25 Years of Progress in the Detection and Treatment of Breast Cancer

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But much of the progress we’ve made could be lost, if we abandon our vigilance in screening. Despite scientific advances, one sobering fact remains: ALL women are at risk of developing breast cancer. One in eight women will eventually be diagnosed with this potentially deadly disease.

And just because you don't have a family history of breast cancer, it doesn't mean you’re not at risk. Seventy-five percent of women with newly-diagnosed breast cancers have no family history or any other significant risk factors, like the breast cancer gene. Although the incidence of breast cancer increases as you get older, age isn't necessarily protective; 20 percent of all breast cancers occur in women under 50. 

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There is only one test that has been shown in multiple clinical studies to reduce the risk of dying from breast cancer: screening mammography. To save the most lives, Intermountain Healthcare and I stand with the U.S. Preventive Services Task Force, the American Congress of Obstetrics and Gynecology, the American Cancer Society, the American College of Radiologists, and the American College of Surgeons in recommending that women begin annual screening mammography at the age of 40.

Although this is contrary to the some recently-published, controversial guidelines, our recommendations are supported by the results of multiple clinical trials and other scientific studies. Thousands of lives would be lost if women didn’t start annual mammography screenings at age 40.

In addition to traditional film screen and 2D mammography, here are six detection and treatment advancements that have improved patient care in the past 25 years. These advancements can save lives, provided women get screened in time to take advantage of them:

  1. 3D mammography, also known as digital breast tomosynthesis, is a type of mammogram that improves radiologists' ability to detect breast cancers that may be obscured by overlying tissue. It is acquired along with a 2D digital mammogram, but only adds a few seconds to the overall exam time. It also reduces the number of women called back for additional tests. 
  2. MRI, the most sensitive imaging exam in the detection of breast cancer, is reserved for women with a greater than 20–25 percent lifetime risk of developing the disease. It also is helpful in defining the extent of disease in women already diagnosed. Because it results in more false positive interpretations, it’s used primarily in women who fit certain risk criteria.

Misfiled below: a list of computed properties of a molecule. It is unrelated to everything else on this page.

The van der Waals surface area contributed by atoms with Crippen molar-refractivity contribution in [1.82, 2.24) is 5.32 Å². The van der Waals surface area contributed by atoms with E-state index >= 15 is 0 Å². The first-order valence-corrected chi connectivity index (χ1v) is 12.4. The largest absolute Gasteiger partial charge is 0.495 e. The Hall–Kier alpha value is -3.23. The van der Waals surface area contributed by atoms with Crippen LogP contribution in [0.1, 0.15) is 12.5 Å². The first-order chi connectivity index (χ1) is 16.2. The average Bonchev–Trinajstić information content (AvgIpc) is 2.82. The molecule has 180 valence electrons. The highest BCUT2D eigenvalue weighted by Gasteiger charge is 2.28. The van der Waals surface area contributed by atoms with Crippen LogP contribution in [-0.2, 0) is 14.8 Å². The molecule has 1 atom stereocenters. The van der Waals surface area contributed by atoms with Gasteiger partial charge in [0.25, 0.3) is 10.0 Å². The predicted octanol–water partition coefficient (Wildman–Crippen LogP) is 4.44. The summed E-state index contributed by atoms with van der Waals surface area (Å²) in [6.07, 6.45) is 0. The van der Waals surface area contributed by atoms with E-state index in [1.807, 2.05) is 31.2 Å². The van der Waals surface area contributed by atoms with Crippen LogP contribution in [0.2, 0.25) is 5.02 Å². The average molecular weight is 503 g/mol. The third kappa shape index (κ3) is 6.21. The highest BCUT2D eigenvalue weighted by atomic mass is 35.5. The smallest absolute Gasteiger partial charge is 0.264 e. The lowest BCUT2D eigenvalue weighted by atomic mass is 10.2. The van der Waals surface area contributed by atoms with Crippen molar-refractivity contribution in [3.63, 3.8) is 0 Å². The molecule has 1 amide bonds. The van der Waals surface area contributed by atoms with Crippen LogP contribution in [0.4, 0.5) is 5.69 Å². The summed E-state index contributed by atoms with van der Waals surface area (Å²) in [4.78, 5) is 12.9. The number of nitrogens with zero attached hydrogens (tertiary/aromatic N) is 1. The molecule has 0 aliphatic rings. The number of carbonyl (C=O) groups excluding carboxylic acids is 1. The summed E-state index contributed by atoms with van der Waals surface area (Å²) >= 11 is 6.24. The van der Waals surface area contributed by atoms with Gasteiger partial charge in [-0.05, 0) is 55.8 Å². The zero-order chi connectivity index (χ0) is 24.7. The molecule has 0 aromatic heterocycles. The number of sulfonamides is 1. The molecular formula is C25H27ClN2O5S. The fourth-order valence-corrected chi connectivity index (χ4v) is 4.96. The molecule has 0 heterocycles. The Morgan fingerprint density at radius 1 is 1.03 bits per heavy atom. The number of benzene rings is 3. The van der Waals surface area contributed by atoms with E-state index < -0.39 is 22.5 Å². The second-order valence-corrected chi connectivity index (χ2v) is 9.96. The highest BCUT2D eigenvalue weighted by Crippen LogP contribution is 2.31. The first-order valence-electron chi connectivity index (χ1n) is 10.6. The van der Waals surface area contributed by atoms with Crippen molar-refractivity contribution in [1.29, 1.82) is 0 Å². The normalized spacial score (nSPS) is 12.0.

3. Non-surgical, or image-guided needle biopsies have replaced open surgical biopsies in the diagnosis of breast cancer.  For the most part, only those women with breast cancer or high-risk lesions undergo surgery. 
  4. Sentinel lymph node biopsies, performed at the time of cancer surgery, allow surgeons to biopsy just one lymph node for diagnosis, instead of  removing all of the axillary lymph nodes. 
  5. Advances in pathological testing of tumor markers has greatly improved diagnostic accuracy, often determining which patients will benefit from chemotherapy and what sort of treatments may be most beneficial.
  6. Targeted chemotherapy personalizes the care we offer each of our patients, so they don’t receive more or less treatment than they need. 

Any woman — regardless of her age — with a breast lump or other concerning symptoms should consult her primary care provider for a clinical breast exam. This may be followed by a mammogram, ultrasound, or both. Other worrisome symptoms include skin changes/itching involving the nipple-areolar complex, clear or bloody nipple discharge, thickening, or a change on self-examination. Don't ignore these signs. 

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Far too many women still die from breast cancer. By detecting it at its earliest, most-treatable stage, the death rate will continue to plummet. We do not yet have the knowledge to prevent cancer, but we certainly have the tools to minimize its impact. And the best tool we have is screening mammography. If you’re 40 or older, and haven't had a mammogram in over a year, schedule one today. It may save your life. 

To continue the downward trend in breast cancer deaths, we must ensure that screening continue to be covered by insurance. A congressional mandate that requires insurance carriers to provide annual screening benefits, starting at age 40, will expire on December 31, 2017, unless our representatives act to extend it. Be proactive: Let your government leaders know you support insurance coverage for annual screening beginning at age 40. When the time comes, and the issue is on the congressional docket, let your voice be heard!